Gabriel only played one shift after his fight, but Yeo said the way the momentum was going in the game, he was just shortening the bench.

There was a weird moment in the game. After the Wild took a 2-1 lead, Zucker was hauled down by Wheeler on what would have been a breakway. Yeo and the crowd wanted a call. There was none. Moments later, Jonas Brodin was called for tripping Nikolaj Ehlers.

The crowd and Yeo was livid, but then Haula comes through in the clutch and makes it 3-1 with his second career shorty.

“That was weird to be honest with ya,” Yeo said. “It was just swings in the game both directions. That’s what you got to do….keep your focus, can’t get too rattled about those things. Calls are going to go your way, calls go other way.”

Said Haula, “It was interesting, but that is hockey. I feel like we got the calls after that anyways. It is always nice when you get goals back-to-back. It really creates momentum. It gets everyone fired up. It gets the crowd fired up. The game is a lot easier when everyone gets into it. We just kept it going to there, which was awesome.”

Haula on Gabriel’s fight: “We kind of saw it coming the whole game. It was just a matter of time when it would happen. But I think that was awesome, him coming up and stepping up like that and playing a good game in general. I feel like he enjoyed his first game and I am happy for him.”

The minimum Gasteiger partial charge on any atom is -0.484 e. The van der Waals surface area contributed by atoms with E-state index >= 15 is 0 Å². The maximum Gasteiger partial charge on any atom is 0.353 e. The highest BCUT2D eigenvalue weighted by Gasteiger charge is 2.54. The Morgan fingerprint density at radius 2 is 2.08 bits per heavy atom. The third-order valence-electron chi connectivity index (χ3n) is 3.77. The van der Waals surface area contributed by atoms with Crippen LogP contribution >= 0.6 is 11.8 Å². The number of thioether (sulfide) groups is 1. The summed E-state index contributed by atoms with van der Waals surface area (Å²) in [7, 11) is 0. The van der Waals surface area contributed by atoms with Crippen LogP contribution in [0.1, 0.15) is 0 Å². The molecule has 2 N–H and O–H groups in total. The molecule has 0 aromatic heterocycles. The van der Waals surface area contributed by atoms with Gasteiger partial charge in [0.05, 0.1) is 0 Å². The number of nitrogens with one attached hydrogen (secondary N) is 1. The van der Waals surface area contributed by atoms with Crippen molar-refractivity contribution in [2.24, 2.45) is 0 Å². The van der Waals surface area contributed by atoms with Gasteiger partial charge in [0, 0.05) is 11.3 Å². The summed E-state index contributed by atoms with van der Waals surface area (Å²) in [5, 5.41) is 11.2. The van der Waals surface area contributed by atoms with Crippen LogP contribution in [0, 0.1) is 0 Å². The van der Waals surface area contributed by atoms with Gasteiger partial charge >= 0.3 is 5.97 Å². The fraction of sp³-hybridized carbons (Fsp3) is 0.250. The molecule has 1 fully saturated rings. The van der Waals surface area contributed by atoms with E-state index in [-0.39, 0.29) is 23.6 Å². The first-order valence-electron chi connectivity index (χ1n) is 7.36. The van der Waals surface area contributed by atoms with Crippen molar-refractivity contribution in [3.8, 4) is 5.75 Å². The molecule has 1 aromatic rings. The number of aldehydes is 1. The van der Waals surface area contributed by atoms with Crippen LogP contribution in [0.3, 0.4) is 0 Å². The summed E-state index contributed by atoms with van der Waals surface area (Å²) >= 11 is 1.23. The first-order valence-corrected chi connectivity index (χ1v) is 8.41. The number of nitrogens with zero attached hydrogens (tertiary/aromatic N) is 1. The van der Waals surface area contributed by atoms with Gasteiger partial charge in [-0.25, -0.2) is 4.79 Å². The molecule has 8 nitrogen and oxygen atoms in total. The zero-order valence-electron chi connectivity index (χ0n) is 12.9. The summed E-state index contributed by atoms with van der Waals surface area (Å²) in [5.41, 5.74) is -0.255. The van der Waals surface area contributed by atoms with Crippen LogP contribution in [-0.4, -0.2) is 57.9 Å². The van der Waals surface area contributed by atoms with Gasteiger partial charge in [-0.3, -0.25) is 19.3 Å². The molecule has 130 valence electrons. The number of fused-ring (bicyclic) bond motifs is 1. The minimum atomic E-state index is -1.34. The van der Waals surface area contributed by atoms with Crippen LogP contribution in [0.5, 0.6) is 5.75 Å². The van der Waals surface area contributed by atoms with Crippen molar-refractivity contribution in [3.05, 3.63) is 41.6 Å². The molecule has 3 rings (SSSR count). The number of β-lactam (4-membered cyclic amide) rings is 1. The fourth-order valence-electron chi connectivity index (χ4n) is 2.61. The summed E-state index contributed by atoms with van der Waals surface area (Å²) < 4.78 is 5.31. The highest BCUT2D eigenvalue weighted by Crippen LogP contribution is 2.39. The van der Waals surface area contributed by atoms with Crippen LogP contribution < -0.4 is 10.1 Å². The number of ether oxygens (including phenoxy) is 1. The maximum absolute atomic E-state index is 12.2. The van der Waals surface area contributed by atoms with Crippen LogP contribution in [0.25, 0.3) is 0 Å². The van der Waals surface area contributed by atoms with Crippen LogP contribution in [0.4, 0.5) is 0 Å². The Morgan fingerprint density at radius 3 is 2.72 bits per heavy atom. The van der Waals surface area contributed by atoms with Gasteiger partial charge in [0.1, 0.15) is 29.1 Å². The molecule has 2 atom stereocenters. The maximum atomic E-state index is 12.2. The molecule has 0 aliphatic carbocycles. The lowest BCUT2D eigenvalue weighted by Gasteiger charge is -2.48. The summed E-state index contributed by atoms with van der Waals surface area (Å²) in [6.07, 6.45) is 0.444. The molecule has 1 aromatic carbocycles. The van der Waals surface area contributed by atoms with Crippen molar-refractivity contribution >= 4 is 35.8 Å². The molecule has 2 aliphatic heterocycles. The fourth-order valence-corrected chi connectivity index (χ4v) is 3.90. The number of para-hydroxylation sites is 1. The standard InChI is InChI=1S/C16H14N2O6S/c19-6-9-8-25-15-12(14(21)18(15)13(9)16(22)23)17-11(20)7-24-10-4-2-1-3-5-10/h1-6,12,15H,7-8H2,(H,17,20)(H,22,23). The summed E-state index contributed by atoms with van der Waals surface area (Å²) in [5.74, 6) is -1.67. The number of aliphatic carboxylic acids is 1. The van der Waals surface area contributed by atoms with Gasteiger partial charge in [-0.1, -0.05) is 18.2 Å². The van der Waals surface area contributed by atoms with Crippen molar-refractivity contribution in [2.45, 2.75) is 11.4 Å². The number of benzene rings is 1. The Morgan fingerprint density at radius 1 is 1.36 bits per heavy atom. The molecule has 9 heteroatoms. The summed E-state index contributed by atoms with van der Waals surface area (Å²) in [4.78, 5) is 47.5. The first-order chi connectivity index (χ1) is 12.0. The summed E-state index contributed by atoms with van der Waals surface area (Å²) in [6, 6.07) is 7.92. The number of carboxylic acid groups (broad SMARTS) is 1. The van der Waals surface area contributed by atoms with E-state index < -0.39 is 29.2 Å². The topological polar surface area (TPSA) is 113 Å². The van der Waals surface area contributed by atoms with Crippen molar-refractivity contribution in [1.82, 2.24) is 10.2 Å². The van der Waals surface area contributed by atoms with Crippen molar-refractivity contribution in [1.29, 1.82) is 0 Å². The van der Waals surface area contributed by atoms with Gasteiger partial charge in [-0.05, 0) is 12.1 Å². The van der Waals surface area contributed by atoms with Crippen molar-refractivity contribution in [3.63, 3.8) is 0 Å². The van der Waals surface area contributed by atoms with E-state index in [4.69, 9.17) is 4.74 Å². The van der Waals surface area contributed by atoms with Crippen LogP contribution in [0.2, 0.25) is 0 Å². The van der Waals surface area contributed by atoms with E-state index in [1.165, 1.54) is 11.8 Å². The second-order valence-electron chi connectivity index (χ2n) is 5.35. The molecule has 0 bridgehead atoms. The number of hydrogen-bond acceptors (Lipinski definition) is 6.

We’ll find out Wednesday if Gabriel sticks around or if the Wild recalls a different forward like Christoph Bertschy again for the start of the road trip.

Christian Folin had a great game with Nate Prosser. Yeo called them “very, very good.” He said of Folin, “Execution all night,” and Prosser, “Steady, poised play” all night.

Folin was humorous on his pass to Vanek for the breakaway slapper goal. He said, “I saw him right when they shot the puck. When it was bouncing a little bit, I saw him in the corner of my eye taking off. I kind of spun around, took a look and ripped it at him. I was so tired, I was actually skating to the bench. I heard the crowd noise, and I turned. It was a good goal. It was a nice snipe by him. I didn’t see the shot. But he does that every day in practice. It is not a big surprise for us when it happens.”

With Parise out, the Wild will need to get goals from different guys as it heads out on the road, where it will be easier to check. Tonight was a good start, getting two from Vanek, one from Haula and Niederreiter and Chris Porter's first with the Wild, where he looked like his shot-tipping pal, Parise.

That’s it for me. Rachel Blount is covering Wednesday’s practice as I head to North Carolina. Talk Thursday, and follow Rachel on here and on Twitter at @blountstrib.